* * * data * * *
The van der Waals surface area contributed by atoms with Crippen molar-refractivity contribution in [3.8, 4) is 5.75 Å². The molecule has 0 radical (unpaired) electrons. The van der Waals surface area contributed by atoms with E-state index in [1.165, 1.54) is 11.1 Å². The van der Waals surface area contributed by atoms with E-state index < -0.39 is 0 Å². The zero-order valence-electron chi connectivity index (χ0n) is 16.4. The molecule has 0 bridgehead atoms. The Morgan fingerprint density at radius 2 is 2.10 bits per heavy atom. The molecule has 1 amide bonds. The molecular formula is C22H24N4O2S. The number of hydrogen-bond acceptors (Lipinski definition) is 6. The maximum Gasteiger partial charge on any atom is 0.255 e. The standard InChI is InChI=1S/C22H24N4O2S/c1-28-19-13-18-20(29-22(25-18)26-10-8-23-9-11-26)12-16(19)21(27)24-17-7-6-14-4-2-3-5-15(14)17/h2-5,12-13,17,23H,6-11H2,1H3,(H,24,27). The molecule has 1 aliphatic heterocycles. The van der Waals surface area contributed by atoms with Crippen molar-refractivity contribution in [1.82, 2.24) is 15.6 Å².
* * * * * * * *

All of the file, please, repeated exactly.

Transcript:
The van der Waals surface area contributed by atoms with Crippen molar-refractivity contribution in [3.8, 4) is 5.75 Å². The molecule has 0 radical (unpaired) electrons. The van der Waals surface area contributed by atoms with E-state index in [1.165, 1.54) is 11.1 Å². The van der Waals surface area contributed by atoms with E-state index < -0.39 is 0 Å². The zero-order valence-electron chi connectivity index (χ0n) is 16.4. The molecule has 0 bridgehead atoms. The Morgan fingerprint density at radius 2 is 2.10 bits per heavy atom. The molecule has 1 amide bonds. The molecular formula is C22H24N4O2S. The number of hydrogen-bond acceptors (Lipinski definition) is 6. The maximum Gasteiger partial charge on any atom is 0.255 e. The standard InChI is InChI=1S/C22H24N4O2S/c1-28-19-13-18-20(29-22(25-18)26-10-8-23-9-11-26)12-16(19)21(27)24-17-7-6-14-4-2-3-5-15(14)17/h2-5,12-13,17,23H,6-11H2,1H3,(H,24,27). The molecule has 1 aliphatic heterocycles. The van der Waals surface area contributed by atoms with Crippen molar-refractivity contribution in [1.82, 2.24) is 15.6 Å².